Saudi Arabia health officials have reported an additional 18 cases of Middle East respiratory syndrome coronavirus (MERS-CoV) infection since Oct. 31, bringing the country total to 1,749 cases since 2013.
In addition, five deaths were reported.
Among the 13 male patients and five female patients aged from 13 to 90, 15 had underlying illnesses, five had contact with camels, four consumed camel milk and one had contact with a previously confirmed patient.
Globally, 2121 laboratory-confirmed cases of infection with MERS-CoV including at least 740 related deaths have been reported to the World Health Organization (WHO).
Of this global total, nine out of 10 cases have been reported from 10 Middle East countries–1,749 in Saudi Arabia, 85 in the United Arab Emirates (UAE), 28 in Jordan, 19 in Qatar, 10 in Oman, six in Iran, four in Kuwait, two in Lebanon, and one each in Yemen and Bahrain.
Officials with the Hong Kong Centre for Health Protection (CHP) of the Department of Health reported a suspected case of Middle East Respiratory Syndrome (MERS), and again urged the public to pay special attention to safety during travel, taking due consideration of health risks of the places of visit.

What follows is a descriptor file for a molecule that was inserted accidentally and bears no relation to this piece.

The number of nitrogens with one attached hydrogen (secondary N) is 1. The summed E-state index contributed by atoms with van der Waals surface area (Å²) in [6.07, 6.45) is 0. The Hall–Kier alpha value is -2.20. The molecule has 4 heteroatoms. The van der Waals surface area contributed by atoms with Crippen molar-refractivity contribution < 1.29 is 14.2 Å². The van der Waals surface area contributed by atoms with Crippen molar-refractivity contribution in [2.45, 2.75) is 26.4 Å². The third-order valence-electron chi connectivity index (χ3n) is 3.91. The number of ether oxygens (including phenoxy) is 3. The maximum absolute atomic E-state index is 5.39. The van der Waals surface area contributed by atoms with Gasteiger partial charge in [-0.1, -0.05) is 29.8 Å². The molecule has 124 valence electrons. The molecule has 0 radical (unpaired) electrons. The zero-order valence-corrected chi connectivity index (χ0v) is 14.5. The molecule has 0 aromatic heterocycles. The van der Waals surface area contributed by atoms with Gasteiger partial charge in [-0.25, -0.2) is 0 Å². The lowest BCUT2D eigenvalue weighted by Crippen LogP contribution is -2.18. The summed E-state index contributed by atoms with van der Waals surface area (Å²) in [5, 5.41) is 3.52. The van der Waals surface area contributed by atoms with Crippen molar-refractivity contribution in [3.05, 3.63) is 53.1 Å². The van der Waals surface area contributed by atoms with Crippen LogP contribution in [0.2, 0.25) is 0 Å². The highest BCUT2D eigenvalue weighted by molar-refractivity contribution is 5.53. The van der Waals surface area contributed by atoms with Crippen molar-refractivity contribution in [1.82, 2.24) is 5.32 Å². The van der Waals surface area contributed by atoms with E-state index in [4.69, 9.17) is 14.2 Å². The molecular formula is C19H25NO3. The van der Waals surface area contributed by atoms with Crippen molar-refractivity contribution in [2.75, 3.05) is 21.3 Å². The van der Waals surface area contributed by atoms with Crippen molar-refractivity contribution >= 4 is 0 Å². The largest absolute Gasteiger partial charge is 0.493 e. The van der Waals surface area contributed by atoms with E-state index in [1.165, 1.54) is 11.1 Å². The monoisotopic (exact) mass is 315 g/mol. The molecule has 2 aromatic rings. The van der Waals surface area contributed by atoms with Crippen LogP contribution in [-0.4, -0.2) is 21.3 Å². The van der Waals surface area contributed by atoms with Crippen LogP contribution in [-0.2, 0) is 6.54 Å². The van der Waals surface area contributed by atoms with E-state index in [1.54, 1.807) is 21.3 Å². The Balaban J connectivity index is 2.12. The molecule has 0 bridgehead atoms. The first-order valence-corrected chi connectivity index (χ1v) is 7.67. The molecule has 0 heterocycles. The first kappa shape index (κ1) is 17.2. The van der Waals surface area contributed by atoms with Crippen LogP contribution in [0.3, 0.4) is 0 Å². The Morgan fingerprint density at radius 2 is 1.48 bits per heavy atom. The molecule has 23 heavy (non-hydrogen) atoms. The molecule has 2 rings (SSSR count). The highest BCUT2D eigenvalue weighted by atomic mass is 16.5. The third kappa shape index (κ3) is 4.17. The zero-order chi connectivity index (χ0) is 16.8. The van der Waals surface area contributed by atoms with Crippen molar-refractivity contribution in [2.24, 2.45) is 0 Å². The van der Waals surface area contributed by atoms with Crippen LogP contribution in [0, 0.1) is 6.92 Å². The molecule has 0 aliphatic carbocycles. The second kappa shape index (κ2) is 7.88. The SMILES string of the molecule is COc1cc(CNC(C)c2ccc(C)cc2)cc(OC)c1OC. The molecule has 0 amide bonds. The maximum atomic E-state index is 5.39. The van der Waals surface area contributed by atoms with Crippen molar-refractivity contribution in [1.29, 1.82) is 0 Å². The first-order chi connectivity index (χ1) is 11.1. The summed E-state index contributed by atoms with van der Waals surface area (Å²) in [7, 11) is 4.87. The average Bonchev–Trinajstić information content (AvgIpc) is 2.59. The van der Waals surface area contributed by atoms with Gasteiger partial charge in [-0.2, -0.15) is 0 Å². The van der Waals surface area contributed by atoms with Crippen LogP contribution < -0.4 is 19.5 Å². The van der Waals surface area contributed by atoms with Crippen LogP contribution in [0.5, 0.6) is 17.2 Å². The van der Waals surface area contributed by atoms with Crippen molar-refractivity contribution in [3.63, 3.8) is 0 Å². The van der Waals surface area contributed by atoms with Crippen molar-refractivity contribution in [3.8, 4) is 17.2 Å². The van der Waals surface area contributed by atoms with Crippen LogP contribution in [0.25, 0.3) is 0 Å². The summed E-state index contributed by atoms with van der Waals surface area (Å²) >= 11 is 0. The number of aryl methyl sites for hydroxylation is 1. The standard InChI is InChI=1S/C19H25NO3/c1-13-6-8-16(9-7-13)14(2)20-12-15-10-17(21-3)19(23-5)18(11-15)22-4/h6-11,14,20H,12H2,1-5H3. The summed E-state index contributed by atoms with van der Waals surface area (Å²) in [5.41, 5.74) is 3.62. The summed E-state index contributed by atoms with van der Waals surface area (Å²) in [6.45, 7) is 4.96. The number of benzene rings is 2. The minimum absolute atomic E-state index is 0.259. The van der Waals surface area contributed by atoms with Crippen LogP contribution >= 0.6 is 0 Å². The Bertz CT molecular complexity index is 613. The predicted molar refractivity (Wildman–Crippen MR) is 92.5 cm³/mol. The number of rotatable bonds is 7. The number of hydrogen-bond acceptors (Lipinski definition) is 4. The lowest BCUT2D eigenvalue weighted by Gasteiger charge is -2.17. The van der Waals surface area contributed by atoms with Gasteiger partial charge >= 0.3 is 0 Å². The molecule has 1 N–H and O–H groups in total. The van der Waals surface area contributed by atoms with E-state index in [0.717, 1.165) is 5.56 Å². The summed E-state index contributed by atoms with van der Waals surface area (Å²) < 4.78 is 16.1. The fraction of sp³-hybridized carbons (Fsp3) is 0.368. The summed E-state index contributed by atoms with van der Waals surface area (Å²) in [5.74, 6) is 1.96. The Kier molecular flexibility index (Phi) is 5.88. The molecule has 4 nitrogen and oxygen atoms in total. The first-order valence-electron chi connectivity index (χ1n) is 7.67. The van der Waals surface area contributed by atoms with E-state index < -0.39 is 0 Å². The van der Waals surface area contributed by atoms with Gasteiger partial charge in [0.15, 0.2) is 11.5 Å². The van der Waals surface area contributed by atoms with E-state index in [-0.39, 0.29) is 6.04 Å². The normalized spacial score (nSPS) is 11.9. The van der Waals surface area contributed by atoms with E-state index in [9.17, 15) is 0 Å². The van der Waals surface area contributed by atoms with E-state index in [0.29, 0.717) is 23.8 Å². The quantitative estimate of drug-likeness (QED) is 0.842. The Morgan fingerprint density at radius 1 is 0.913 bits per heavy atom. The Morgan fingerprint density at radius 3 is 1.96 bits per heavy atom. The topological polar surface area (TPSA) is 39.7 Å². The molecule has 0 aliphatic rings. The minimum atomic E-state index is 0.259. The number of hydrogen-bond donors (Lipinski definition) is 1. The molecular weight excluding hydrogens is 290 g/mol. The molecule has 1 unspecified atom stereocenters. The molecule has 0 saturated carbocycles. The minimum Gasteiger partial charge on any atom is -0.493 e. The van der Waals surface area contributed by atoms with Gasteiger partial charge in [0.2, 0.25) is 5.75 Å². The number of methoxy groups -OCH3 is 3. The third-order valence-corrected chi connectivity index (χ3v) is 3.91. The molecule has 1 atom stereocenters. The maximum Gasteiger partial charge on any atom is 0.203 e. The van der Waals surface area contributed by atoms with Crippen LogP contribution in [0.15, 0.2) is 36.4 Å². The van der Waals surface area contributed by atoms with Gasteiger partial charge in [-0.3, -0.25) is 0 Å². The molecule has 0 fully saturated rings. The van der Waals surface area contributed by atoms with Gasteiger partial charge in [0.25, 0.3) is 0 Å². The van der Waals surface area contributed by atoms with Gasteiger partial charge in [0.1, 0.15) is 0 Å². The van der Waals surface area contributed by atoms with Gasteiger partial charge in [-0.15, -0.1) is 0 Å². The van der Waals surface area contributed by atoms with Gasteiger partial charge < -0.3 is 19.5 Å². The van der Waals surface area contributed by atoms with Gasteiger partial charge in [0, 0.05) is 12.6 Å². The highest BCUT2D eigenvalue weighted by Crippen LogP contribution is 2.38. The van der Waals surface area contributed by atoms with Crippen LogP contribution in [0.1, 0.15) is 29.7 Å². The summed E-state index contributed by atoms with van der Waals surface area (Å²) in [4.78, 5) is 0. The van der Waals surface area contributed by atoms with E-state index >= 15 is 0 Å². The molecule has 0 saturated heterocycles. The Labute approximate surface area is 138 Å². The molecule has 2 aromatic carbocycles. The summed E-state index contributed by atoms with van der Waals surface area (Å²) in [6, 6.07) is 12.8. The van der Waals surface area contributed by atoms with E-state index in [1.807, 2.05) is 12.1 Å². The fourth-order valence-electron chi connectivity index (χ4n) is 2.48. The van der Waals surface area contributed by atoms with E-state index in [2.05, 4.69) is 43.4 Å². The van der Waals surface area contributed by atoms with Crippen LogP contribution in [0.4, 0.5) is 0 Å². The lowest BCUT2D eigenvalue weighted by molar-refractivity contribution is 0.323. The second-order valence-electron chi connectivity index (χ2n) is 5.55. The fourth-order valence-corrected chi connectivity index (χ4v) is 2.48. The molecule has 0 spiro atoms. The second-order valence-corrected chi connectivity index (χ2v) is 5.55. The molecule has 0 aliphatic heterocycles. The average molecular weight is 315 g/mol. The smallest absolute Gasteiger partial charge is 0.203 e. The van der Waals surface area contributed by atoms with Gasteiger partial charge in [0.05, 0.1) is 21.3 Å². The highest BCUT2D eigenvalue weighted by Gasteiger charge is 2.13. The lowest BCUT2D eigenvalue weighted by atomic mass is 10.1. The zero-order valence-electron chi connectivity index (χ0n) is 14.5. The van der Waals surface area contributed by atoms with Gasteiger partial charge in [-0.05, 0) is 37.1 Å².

The case is detailed below:
|Affected area involved||Iran|
|MERS-CoV preliminary test result||Negative|
“Travellers to the Middle East should avoid going to farms, barns or markets with camels; avoid contact with sick persons and animals, especially camels, birds or poultry; and avoid unnecessary visits to healthcare facilities. We strongly advise travel agents organising tours to the Middle East to abstain from arranging camel rides and activities involving direct contact with camels, which are known risk factors for acquiring MERS Coronavirus (MERS-CoV),” a spokesman for the CHP said.
Locally, the CHP’s surveillance with public and private hospitals, practising doctors and at boundary control points is firmly in place. Inbound travellers and members of the public who recently visited the Middle East and developed fever or lower respiratory symptoms within 14 days will be classified as suspected MERS cases. They will be taken to public hospitals for isolation and management until their specimens test negative for MERS-CoV.